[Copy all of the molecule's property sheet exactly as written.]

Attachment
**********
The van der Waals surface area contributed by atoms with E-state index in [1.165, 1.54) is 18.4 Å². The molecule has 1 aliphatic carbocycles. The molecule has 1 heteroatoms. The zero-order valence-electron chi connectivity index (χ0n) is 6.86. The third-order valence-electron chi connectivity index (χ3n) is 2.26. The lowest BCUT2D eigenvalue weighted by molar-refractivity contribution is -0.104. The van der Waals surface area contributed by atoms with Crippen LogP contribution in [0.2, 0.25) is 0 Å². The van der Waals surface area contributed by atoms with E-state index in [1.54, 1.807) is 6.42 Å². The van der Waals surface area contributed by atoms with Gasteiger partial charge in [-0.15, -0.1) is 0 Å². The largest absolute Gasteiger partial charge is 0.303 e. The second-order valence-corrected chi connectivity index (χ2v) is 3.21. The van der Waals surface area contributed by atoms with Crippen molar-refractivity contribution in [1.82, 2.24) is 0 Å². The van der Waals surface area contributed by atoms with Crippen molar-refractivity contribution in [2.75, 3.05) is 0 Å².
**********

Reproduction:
The van der Waals surface area contributed by atoms with E-state index in [1.165, 1.54) is 18.4 Å². The molecule has 1 aliphatic carbocycles. The molecule has 1 heteroatoms. The zero-order valence-electron chi connectivity index (χ0n) is 6.86. The third-order valence-electron chi connectivity index (χ3n) is 2.26. The lowest BCUT2D eigenvalue weighted by molar-refractivity contribution is -0.104. The van der Waals surface area contributed by atoms with Crippen LogP contribution in [0.2, 0.25) is 0 Å². The van der Waals surface area contributed by atoms with E-state index in [1.54, 1.807) is 6.42 Å². The van der Waals surface area contributed by atoms with Gasteiger partial charge in [-0.15, -0.1) is 0 Å². The largest absolute Gasteiger partial charge is 0.303 e. The second-order valence-corrected chi connectivity index (χ2v) is 3.21. The van der Waals surface area contributed by atoms with Crippen molar-refractivity contribution in [1.82, 2.24) is 0 Å². The van der Waals surface area contributed by atoms with Crippen molar-refractivity contribution in [2.75, 3.05) is 0 Å².